Women's football gained popularity in the country during the 1990s. In 1993, this popularity led to the creation of the female run Kenya Women's Football Federation, who organised a national team that represented the country several times in international tournaments between its founding and 1996. In 1996, the Kenya Women's Football Federation folded under pressure from FIFA and women's football was subsumed by the Kenya Football Federation, with women being represented in the organisation as a subcommittee. Football is the fourth most popular sport for women in the country, trailing behind volley, basketball and field hockey. In 1999, a woman referee from Kenya officiated a match between the Nigerian and South African women's teams in Johannesburg and was treated poorly by fans when she failed to call an offsides. The game was delayed because of the ensuring violence, which included bricks being tossed at her. In 2006, there were 7,776 registered female football players of which 5,418 were registered, under-18 youth players and 2,358 were registered adult players. This followed a pattern of increased registration of female football players in the country with 4,915 total registered players in 2000, 5,000 in 2001, 5,500 in 2002, 6,000 in 2003, 6,700 in 2004 and 7,100 in 2005. In 2006, there were 710 total football teams in the country, with 690 being mixed gendered teams and 20 being women only. In 2006, there were over 3,000 girls playing in seven different leagues around the country. Rights to broadcast the 2011 Women's World Cup in the country were bought by the African Union of Broadcasting.
Kenya Football Federation was created and joined FIFA in 1960. Their kit includes red, green and white shirts, black shorts and black socks. The federation does not have a full-time dedicated employee working on women's football. Women's football is represented on the federation by specific constitutional mandate. FIFA suspended Kenya from all football activities for three months in 2004, due to the interference of the government in football activities. The ban was reversed after the country agreed to create new statutes. On October 25, 2006, Kenya was suspended again from international football for failing to fulfill a January 2006 agreement made to resolve recurrent problems in their football federation. FIFA announced that the suspension would be in force until the federation complies with the agreements previously reached. Rachel Kamweru is the Kenyan women football national chairperson. COSAFA and FIFA reaffirmed a commitment to women's football in the East African countries of Kenya, Ethiopia, Uganda and Tanzania in 2010.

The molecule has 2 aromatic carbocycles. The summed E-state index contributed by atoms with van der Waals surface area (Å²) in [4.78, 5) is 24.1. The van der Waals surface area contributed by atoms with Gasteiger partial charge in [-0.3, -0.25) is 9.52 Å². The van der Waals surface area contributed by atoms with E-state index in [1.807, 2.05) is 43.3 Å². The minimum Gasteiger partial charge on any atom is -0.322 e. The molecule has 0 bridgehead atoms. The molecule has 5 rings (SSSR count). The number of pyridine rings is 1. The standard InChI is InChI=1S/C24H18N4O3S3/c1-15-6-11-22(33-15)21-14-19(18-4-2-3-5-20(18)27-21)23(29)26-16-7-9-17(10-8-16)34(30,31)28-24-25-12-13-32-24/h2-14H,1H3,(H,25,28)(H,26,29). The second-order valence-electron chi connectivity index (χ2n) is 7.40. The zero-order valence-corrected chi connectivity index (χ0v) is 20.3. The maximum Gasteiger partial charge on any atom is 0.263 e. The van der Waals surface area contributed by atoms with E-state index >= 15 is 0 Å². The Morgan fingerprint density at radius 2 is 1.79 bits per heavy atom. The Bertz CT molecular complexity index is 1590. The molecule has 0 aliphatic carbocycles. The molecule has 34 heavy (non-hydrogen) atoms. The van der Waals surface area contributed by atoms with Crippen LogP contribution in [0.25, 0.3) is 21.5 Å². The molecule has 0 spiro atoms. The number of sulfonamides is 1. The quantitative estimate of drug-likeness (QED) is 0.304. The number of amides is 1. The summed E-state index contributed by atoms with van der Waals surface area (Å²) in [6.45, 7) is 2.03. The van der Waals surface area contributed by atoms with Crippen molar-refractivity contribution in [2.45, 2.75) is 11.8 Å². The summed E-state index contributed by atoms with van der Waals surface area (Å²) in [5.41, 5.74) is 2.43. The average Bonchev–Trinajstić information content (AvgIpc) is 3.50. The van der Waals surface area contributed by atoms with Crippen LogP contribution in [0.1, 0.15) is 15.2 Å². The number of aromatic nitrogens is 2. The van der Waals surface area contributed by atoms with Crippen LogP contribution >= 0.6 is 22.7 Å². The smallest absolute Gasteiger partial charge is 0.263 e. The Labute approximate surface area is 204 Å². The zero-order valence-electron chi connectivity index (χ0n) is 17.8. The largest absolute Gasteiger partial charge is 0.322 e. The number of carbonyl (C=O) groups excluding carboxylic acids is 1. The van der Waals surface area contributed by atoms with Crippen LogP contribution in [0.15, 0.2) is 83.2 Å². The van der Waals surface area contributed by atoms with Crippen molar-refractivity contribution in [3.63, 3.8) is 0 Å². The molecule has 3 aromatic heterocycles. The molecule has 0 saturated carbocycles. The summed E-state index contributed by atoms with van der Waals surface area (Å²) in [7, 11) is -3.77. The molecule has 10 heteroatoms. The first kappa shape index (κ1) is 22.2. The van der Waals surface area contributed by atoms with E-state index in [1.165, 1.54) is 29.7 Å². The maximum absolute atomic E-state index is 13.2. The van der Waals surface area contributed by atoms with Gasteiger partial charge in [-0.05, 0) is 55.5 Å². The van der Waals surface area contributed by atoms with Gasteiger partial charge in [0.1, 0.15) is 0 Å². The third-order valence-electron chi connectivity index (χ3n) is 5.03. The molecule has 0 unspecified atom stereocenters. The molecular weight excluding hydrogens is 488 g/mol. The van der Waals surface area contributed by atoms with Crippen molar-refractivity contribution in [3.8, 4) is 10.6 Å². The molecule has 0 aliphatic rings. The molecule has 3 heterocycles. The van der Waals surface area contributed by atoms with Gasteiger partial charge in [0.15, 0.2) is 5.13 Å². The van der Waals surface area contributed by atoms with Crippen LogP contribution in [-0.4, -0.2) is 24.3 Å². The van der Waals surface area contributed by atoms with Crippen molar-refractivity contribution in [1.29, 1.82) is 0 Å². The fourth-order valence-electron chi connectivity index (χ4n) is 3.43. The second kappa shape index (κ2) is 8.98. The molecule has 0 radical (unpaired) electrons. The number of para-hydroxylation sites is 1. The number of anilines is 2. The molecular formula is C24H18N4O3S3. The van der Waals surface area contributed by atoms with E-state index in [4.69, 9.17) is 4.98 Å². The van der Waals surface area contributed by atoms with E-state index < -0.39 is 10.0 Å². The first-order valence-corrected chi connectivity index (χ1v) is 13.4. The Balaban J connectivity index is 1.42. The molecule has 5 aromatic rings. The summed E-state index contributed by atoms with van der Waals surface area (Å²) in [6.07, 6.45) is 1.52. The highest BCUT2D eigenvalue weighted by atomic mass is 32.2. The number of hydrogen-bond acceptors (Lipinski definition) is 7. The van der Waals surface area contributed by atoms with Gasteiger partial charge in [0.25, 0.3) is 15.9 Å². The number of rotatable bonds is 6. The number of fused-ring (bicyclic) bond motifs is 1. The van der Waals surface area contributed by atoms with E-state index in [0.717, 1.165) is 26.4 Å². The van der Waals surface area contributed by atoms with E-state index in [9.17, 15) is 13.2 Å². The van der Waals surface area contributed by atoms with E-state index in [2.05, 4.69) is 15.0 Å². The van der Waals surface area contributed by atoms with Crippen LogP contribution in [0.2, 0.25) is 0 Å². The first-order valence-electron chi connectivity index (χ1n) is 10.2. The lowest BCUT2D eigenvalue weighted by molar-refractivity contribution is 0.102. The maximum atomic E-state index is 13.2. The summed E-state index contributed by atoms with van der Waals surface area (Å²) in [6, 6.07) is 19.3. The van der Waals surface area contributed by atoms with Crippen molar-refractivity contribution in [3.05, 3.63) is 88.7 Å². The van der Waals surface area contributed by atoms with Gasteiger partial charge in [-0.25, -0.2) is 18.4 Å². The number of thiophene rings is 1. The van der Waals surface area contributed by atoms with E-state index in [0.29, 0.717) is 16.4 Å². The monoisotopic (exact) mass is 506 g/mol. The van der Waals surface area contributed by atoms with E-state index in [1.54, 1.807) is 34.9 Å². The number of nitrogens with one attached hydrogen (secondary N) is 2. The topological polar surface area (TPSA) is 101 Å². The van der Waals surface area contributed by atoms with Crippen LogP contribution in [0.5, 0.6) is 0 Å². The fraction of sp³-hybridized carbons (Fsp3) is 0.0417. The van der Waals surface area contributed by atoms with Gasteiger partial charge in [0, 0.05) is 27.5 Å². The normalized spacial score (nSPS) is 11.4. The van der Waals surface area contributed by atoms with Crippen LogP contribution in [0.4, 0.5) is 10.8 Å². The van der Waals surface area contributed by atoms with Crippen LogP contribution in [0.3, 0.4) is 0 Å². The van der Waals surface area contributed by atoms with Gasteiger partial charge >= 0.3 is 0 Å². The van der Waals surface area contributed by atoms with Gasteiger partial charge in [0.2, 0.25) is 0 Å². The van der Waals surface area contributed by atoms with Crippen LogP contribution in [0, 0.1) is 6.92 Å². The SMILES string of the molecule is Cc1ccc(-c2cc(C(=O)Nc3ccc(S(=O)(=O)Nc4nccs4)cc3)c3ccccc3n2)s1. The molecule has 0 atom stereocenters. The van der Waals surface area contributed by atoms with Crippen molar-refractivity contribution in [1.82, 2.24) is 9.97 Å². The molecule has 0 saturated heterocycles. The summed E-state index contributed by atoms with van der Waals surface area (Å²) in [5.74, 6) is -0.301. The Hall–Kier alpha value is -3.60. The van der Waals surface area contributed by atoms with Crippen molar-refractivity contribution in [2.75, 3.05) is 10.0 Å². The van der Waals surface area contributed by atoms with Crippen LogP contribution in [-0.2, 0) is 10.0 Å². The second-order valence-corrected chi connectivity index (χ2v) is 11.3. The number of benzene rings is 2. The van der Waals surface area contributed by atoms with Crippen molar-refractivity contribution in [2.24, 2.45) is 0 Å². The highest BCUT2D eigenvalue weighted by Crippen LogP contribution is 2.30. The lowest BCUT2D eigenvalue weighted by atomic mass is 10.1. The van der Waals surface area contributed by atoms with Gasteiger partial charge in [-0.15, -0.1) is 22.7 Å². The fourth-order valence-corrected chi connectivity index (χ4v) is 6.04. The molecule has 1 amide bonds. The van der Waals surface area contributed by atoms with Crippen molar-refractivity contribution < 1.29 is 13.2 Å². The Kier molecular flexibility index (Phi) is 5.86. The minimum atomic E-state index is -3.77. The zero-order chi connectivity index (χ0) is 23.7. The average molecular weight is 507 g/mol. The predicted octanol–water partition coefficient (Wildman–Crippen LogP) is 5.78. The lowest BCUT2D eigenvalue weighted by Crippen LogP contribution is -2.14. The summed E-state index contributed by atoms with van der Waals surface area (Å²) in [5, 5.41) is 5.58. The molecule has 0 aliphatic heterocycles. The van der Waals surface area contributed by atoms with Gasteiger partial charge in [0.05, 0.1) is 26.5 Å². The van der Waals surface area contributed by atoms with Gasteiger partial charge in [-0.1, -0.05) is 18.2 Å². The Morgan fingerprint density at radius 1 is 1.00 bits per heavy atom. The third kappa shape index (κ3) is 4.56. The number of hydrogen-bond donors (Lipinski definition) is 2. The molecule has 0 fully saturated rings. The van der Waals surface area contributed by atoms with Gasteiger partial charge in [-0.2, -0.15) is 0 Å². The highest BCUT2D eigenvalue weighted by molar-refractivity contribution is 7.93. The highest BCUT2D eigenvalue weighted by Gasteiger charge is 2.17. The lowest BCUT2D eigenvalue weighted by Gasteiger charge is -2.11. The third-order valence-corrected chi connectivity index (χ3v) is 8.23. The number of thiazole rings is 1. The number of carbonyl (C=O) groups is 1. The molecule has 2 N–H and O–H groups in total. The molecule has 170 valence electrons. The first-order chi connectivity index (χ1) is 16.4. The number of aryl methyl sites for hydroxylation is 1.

Head coach: David Ouma
|#||Pos.||Player||Date of birth (age)||Club|
|1||GK||Samantha Akinyi||6 January 1995 (aged 21)||Spedag|
|2||DF||Lilian Adera||7 May 1994 (aged 22)||Vihiga Queens|
|3||DF||Irene Awuor||14 June 1987 (aged 29)||Oserian FC|
|4||MF||Mary Wanjiku||19 February 1990 (aged 26)||Thika Queens|
|5||MF||Dorcas Nixon||4 April 1989 (aged 27)||Oserian FC|
|6||MF||Christine Nafula||10 November 1991 (aged 25)||Thika Queens|
|7||MF||Cheris Avilia||11 December 1989 (aged 26)||Spedag|
|8||DF||Ann Aluoch||5 January 1990 (aged 26)||Spedag|
|9||FW||Sharon Jepkirui||7 June 1988 (aged 28)||Spedag|
|10||MF||Carolyne Anyango||27 February 1989 (aged 27)||Spedag|
|11||MF||Jacky Akinyi||2 December 1994 (aged 21)||Spedag|
|12||MF||Lydia Akoth||22 September 1994 (aged 22)||Thika Queens|
|13||FW||Janet Bundi||15 December 1996 (aged 19)||Nyamira Starlets|
|14||FW||Esse Akida||18 November 1992 (aged 24)||Spedag|
|15||DF||Wendy Achieng||12 September 1993 (aged 23)||Spedag|
|16||MF||Mercy Achieng||12 August 1992 (aged 24)||Thika Queens|
|17||MF||Vivian Corazone||2 October 1998 (aged 18)||Soccer Queens|
|18||GK||Vivian Akinyi||20 May 1994 (aged 22)||Soccer Queens|
|19||DF||Elizabeth Ambogo||28 July 1990 (aged 26)||Spedag|
|20||DF||Doris Anyango||19 November 1993 (aged 23)||Spedag|
|21||GK||Lilian Awuor||13 June 1999 (aged 17)||Vihiga Queens|
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- SQUAD LISTS ANNOUNCED (cafonline.com)
- Ouma, Nabwire handed Harambee Starlets roles - Futaa.com